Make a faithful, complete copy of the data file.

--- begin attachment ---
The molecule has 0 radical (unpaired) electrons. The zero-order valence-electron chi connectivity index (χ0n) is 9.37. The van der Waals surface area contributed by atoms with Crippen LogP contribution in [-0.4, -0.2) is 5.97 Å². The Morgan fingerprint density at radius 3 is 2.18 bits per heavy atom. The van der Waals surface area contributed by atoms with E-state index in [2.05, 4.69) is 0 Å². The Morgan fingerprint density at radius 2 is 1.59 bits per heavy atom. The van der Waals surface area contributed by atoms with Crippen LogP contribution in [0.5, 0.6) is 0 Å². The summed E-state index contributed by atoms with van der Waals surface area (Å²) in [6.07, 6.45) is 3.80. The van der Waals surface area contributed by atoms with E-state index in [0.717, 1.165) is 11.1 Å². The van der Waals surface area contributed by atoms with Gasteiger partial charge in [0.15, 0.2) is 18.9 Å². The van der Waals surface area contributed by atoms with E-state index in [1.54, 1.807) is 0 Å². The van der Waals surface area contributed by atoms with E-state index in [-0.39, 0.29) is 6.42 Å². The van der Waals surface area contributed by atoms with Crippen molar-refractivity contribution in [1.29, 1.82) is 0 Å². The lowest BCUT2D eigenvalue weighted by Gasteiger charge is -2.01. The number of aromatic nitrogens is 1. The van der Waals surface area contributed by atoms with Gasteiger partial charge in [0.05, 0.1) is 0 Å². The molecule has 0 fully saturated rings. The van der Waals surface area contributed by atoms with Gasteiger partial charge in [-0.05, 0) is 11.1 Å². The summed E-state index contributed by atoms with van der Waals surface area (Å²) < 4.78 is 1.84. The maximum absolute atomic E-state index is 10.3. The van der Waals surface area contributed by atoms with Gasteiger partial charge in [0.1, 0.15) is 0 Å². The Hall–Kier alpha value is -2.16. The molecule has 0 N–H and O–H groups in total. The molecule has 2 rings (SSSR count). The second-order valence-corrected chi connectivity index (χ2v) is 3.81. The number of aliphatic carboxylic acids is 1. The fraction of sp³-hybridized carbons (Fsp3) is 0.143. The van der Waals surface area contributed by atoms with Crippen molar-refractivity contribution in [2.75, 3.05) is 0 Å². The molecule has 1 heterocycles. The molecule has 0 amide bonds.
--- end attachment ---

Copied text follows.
The molecule has 0 radical (unpaired) electrons. The zero-order valence-electron chi connectivity index (χ0n) is 9.37. The van der Waals surface area contributed by atoms with Crippen LogP contribution in [-0.4, -0.2) is 5.97 Å². The Morgan fingerprint density at radius 3 is 2.18 bits per heavy atom. The van der Waals surface area contributed by atoms with E-state index in [2.05, 4.69) is 0 Å². The Morgan fingerprint density at radius 2 is 1.59 bits per heavy atom. The van der Waals surface area contributed by atoms with Crippen LogP contribution in [0.5, 0.6) is 0 Å². The summed E-state index contributed by atoms with van der Waals surface area (Å²) in [6.07, 6.45) is 3.80. The van der Waals surface area contributed by atoms with E-state index in [0.717, 1.165) is 11.1 Å². The van der Waals surface area contributed by atoms with Gasteiger partial charge in [0.15, 0.2) is 18.9 Å². The van der Waals surface area contributed by atoms with E-state index in [1.54, 1.807) is 0 Å². The van der Waals surface area contributed by atoms with E-state index in [-0.39, 0.29) is 6.42 Å². The van der Waals surface area contributed by atoms with Crippen molar-refractivity contribution in [1.29, 1.82) is 0 Å². The lowest BCUT2D eigenvalue weighted by Gasteiger charge is -2.01. The number of aromatic nitrogens is 1. The van der Waals surface area contributed by atoms with Gasteiger partial charge in [0.05, 0.1) is 0 Å². The molecule has 0 fully saturated rings. The van der Waals surface area contributed by atoms with Gasteiger partial charge in [-0.05, 0) is 11.1 Å². The summed E-state index contributed by atoms with van der Waals surface area (Å²) < 4.78 is 1.84. The maximum absolute atomic E-state index is 10.3. The van der Waals surface area contributed by atoms with Gasteiger partial charge in [0.1, 0.15) is 0 Å². The Hall–Kier alpha value is -2.16. The molecule has 0 N–H and O–H groups in total. The molecule has 2 rings (SSSR count). The second-order valence-corrected chi connectivity index (χ2v) is 3.81. The number of aliphatic carboxylic acids is 1. The fraction of sp³-hybridized carbons (Fsp3) is 0.143. The van der Waals surface area contributed by atoms with Crippen molar-refractivity contribution in [2.75, 3.05) is 0 Å². The molecule has 1 heterocycles. The molecule has 0 amide bonds.